Inbreeding in chickens?

Discussion in 'Managing Your Flock' started by Weasleymum, Oct 6, 2013.

  1. Weasleymum

    Weasleymum Chillin' With My Peeps

    308
    20
    148
    Aug 1, 2008
    Virginia
    I have 3 Buff Orps that are 5.5 months old. One of them is a cockerel, and if he stays as nice as he is right now, we might be keeping him. So far, we have brought in fertile eggs for our broody hens to hatch out, but with a rooster in the flock, we won't need to in the future. But, I have no idea of the relationship between the three buffs. I know they hatched together, so I have no reason to assume that they aren't brother and sisters; is that a problem if they have offspring?

    I am not planning on breeding them together on purpose, just wondering if I need to remove the BO's eggs from any broody hen in the future.
     
  2. Primo

    Primo Chillin' With My Peeps

    268
    40
    106
    May 1, 2013
    Texas
    Just depends on your purpose with them. If you are just hatching out and replenishing your flock then no big deal. If you are breeding for a purpose (show, ability etc) than you should read up on inbreeding and line breeding. To put it simply as I can, inbreeding will magnify the bad traits as well as the good ones. If you are breeding for a purpose than you must cull hard and only keep the best of what you are looking for. My experience with this comes from dogs not chickens btw.
     
    1 person likes this.
  3. donrae

    donrae Hopelessly Addicted Premium Member

    31,451
    3,565
    538
    Jun 18, 2010
    Southern Oregon
    You'll be fine.
     
    1 person likes this.
  4. Ridgerunner

    Ridgerunner True BYC Addict

    20,661
    4,190
    526
    Feb 2, 2009
    Northwest Arkansas
    Just like Primo said, when you inbreed chickens, you can enhance bad traits or good traits so keep the ones that have the traits you want and don’t let any that show up with bad traits breed.

    That’s basically how small farmers have managed their chicken flocks for thousands of years. They keep one or two roosters with a bunch of hens and raise their own replacements from those chickens. One problem with that is that after several generations the flock can lose enough genetic diversity that the flock can lose fertility, vitality, or develop some other bad things. So every four or five generations they would swap for new roosters with neighbors to bring back genetic diversity. You can keep going forever by occasionally bringing in fresh genetics as long as you pay a bit of attention and keep your best chickens as breeders.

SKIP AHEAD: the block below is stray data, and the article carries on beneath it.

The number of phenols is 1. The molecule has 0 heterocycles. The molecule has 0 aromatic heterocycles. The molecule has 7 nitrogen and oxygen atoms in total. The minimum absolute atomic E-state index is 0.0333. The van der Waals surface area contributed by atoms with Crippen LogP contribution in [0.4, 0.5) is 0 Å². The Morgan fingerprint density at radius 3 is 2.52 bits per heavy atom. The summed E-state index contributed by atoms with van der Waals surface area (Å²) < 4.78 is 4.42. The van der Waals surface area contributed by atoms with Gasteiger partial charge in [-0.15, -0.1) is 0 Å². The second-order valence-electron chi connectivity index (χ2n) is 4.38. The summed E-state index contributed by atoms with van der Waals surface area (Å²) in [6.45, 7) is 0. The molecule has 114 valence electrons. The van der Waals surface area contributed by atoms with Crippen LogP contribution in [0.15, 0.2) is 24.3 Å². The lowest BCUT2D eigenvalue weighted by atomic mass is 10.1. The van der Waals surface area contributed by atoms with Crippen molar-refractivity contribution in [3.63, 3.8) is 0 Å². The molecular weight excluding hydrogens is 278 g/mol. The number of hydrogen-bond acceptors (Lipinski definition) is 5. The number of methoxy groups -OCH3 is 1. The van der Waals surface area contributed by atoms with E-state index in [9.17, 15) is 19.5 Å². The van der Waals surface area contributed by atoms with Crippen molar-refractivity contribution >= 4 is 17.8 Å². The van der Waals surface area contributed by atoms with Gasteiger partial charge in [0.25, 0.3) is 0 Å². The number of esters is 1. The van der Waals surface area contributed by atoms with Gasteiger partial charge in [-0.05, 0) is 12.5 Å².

2 people like this.
  5. Weasleymum

    Weasleymum Chillin' With My Peeps

    308
    20
    148
    Aug 1, 2008
    Virginia
    Wonderful, thank you! I just wanted to make sure that I wasn't going to have chicks with two heads or no beak or something.
     
  6. Phoenixxx

    Phoenixxx Chillin' With My Peeps

    I've just been reading the various threads on this topic. There are a few people swearing by "keeping it in the family", so to speak, for many, many generations provided adequate records are kept. Now, I have a handful of birds that I bought as chicks from a lady who bought the hatching eggs from a breeder. Two were 2 weeks older than the others. The only pullet (from that bunch) is of the younger group. I highly doubt that I'll be able to obtain any records, if any exist, so I'm a bit worried about Gonzo making babies with what are likely her brothers for who knows how many generations back. Is this concern justified?

    I did acquire another roo specifically for her, but the babies wouldn't be "heritage" anymore (roo is a mutt). I also acquired a surprise, unrelated australorp pullet that I SWORE was australorp until she laid me a green egg! So I was going to use her with the pure aussie boys. I'm still going to breed her, though - she's been pumping out an egg a day since she started laying well over a week ago, and only skipped her second day!

    But back to the point at hand: not knowing how inbred Gonzo is in relation to the others I got with her, should I just leave them to do what they do without worry? And, if there are problems, are they noticeable the instant the chicks hatch?
     
  7. Primo

    Primo Chillin' With My Peeps

    268
    40
    106
    May 1, 2013
    Texas
    Phoennixxx, The question you have to ask yourself is, what is the purpose of your breeding? Are you just looking to have more chickens laying eggs? Or are you trying to improve a current strain? Or create your own strain? If you are just doing the first, then just let them go at it and see what happens. If your goals lie with the other two, then a lot more work is required. It's all about your goals and how much work you want to put into it. To put it simply, If you breed heavily inbred chickens, you will probably get similar chickens to the parents that lay eggs. If you want more (ie better colors, more egg laying, shades of egg color, temperament, etc. ect) then meticulous culling, recordkeeping etc are required. You are actually asking the exact same question as the original poster. The other responses apply just as well. Good luck.
     
  8. Phoenixxx

    Phoenixxx Chillin' With My Peeps


    Well, a combination of all three, I suppose... I'm not really there yet, just thinking ahead. I have no idea yet how often or how many hens will be broody at any given time, so I'll likely wind up selling any extra chicks. Heritage breeds are an easier sell where I am, but I don't want to be responsible for selling any that may have potential problems.
     

BackYard Chickens is proudly sponsored by